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Self-Compassion Tools

This is the third in a series of blogs about self-compassion, which focuses on self-compassion tools. As a therapist, I can honestly say, in my experience, that it is one of the best practices available – based on many years of solid scientific research. It can make a huge difference to how we feel about ourselves and how we manage difficult situations and difficult feelings.

Both this blog and the next will describe some of the basic self-compassion tools, taken from Kristen Neff and Chris Germer’s excellent websites (see links below): The Self-Compassion Break, Self-Compassion through Writing, How Would You Treat a Friend? and Affectionate Breathing. 

Each one only takes a few minutes, but they can all make a big difference. Like all tools, the more we use them, the easier it becomes, until it simply becomes a habit. It’s really important to find the right words that resonate with you rather than someone else’s suggestions – to adapt them to really suit yourself.

Tool 1 The Self Compassion Break

This exercise brings in the three components of self compassion which have been proven by numerous scientific studies, to work: Self-kindness vs. Self-judgment, Common humanity vs. Isolation and Mindfulness vs. Over-identification.

Bring to mind a situation in your life that is causing you stress or pain. How does it makes you feel, both emotionally and physically? Once you have the situation in mind and have got in touch with the feelings associated with it, say something like this to yourself: 

  • “This is really tough” “This hurts” “I hate feeling like this” or simply “This is really crap!”

The next step involves realising that in common with all other human beings on the planet,  suffering  (crap situations, crap people doing crap things) is an unavoidable part of life.  You might say to yourself “Feeling crappy like this is part of being human – even though I feel it’s only me, and that I’m alone in this, even that I’m weird or different because I’m feeling like this, actually almost everyone feels like this at times.”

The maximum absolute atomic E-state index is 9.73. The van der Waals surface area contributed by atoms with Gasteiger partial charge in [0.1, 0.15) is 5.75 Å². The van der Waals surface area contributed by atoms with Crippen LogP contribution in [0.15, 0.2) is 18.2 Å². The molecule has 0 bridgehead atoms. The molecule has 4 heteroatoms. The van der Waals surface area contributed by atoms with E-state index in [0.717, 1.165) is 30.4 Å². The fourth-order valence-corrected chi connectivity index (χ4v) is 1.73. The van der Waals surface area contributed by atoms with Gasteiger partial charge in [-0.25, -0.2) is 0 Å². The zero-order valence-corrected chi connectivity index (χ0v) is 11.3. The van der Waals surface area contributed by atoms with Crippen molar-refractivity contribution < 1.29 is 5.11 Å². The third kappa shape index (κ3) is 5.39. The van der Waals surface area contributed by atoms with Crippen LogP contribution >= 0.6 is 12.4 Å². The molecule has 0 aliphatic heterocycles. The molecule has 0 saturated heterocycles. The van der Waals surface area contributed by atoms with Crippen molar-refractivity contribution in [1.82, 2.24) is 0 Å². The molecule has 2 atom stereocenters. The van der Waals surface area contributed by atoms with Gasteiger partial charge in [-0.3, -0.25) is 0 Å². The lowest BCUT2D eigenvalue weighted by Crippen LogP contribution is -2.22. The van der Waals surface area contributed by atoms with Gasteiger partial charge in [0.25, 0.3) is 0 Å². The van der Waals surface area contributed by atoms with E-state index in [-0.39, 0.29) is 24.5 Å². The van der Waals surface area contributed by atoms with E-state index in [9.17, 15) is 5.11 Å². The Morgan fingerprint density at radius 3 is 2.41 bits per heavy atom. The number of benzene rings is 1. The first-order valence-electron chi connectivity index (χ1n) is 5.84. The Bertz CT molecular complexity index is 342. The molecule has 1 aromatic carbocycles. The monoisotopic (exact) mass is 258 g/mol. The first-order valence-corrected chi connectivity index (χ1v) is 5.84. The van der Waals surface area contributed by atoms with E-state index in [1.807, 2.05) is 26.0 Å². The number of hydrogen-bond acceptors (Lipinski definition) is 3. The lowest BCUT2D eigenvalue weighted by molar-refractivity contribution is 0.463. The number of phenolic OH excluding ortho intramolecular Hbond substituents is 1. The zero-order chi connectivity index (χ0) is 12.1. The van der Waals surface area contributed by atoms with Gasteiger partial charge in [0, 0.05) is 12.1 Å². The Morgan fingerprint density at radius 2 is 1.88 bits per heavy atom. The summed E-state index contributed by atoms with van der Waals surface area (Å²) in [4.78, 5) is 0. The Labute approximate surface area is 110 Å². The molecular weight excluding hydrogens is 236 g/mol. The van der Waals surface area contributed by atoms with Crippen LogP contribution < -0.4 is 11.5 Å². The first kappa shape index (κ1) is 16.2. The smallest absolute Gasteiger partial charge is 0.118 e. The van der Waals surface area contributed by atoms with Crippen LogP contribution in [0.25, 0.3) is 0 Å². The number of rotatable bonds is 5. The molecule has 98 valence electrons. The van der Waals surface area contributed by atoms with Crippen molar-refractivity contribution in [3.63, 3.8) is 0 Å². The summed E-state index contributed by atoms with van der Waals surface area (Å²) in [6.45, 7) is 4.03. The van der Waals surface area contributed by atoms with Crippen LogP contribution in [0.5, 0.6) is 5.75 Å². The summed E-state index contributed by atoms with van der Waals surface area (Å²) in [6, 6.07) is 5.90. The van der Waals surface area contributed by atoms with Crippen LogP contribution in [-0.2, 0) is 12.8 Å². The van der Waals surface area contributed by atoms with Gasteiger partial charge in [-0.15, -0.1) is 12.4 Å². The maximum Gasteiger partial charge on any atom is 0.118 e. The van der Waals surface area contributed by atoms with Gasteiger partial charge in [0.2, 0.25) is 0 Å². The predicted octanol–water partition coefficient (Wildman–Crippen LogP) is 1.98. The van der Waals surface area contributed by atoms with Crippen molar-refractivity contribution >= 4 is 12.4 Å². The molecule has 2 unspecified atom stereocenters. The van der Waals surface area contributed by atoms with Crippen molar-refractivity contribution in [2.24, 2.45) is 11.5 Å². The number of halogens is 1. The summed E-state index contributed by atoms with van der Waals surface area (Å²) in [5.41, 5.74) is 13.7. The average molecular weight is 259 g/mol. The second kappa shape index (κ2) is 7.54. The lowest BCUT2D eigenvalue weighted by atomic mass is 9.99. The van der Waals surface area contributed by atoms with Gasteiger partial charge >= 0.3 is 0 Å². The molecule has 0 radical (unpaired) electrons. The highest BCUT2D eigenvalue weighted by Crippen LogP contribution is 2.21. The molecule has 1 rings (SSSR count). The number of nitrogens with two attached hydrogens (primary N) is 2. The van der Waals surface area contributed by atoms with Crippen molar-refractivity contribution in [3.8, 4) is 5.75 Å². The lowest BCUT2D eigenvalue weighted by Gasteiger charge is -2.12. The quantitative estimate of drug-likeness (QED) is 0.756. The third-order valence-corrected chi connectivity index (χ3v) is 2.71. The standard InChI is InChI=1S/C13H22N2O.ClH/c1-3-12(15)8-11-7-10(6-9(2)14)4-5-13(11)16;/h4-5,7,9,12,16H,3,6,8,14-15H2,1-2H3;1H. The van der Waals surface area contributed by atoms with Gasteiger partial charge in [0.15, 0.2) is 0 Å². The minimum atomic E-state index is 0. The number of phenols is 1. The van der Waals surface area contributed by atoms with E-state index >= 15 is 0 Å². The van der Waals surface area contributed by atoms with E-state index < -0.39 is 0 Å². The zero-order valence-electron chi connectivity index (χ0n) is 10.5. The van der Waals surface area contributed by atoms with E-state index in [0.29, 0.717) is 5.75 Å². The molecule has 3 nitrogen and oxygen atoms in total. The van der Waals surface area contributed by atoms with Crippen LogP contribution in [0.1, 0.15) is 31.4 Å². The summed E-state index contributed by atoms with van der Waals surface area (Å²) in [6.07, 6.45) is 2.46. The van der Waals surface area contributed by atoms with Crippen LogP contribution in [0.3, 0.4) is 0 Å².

Finally ask yourself, “What do I need to hear right now to express kindness to myself?” It could be “You are OK, I’m totally here for you”, “Don’t worry, I’ve got this”. This part is important as we tend to allow ourselves to fall headlong into an emotional sea – this step involves knowing that it’s there, holding it securely but not letting it take us over (that is what is meant by over-identification).

Exploring Self-Compassion Through Writing

This three-part exercise can be especially helpful for people who enjoy writing:

  • First, think about the imperfections that make you feel inadequate. Everyone has at least a few things they don’t like about themselves or makes them feel “not good enough.” Consider these things that you feel insecure about. If there is one issue that is particularly salient for you at the moment, focus on this insecurity. Note how you feel when you think about it. Notice the emotions that come up, and let yourself experience them. We are so often desperate to avoid feeling anything negative, but negative feelings are an inherent part of life. Simply feel the emotions that thinking about your insecurity brings up, then write about them.
  • The second part of the exercise involves writing a letter to yourself from the perspective of an unconditionally loving imaginary friend.  Imagine a friend who is unconditionally loving, kind, compassionate, and accepting. Next, imagine they have all of your strengths and all of your weaknesses, including the feelings of inadequacy you just wrote about. How does this friend feel about you? They love you, accept you, the whole of you – with all your good points and all your flaws! Not only is this friend completely understanding and compassionate, but they know all about your life – they know all the struggles you’ve encountered, how you have overcome them.
  • Finally write a letter from the perspective of this imaginary, unconditionally loving friend. Don’t forget the inadequacies you wrote about in the first part of the exercise. Would they tell you that you must be perfect, and any weakness is unacceptable? Or would they say that they get why you feel that way, but that we are all human and imperfect? Would they encourage you to accept yourself as you are, and remind you of your strengths?

Once you finish the letter, put it down and walk away for a while. Give yourself some space from the letter. When you come back, read it again – but read it with the intention to really let the words sink in. Don’t read it as a note that you wrote a few minutes or hours ago; read it as if it is really from this unconditionally loving friend. Open yourself up to their compassion and let yourself experience it, soothing and comforting you. Allow their compassion to sink into you and become your own compassion for yourself.

A great introduction is to try some of these Self Compassion Guided Meditations:  Kristen Neff   Chris Germer Paul Gilbert

Need some advice and support?

If you are struggling with any of the issues raised in this article, or indeed any other emotional issues or life challenges and would like to talk things over in complete confidentiality, call Alison Winfield, Mindfully Well Counselling Cork on 087 9934541.

Book a counselling session today!


See also: Self-CompassionHow self-compassionate are you?Self compassion to heal shame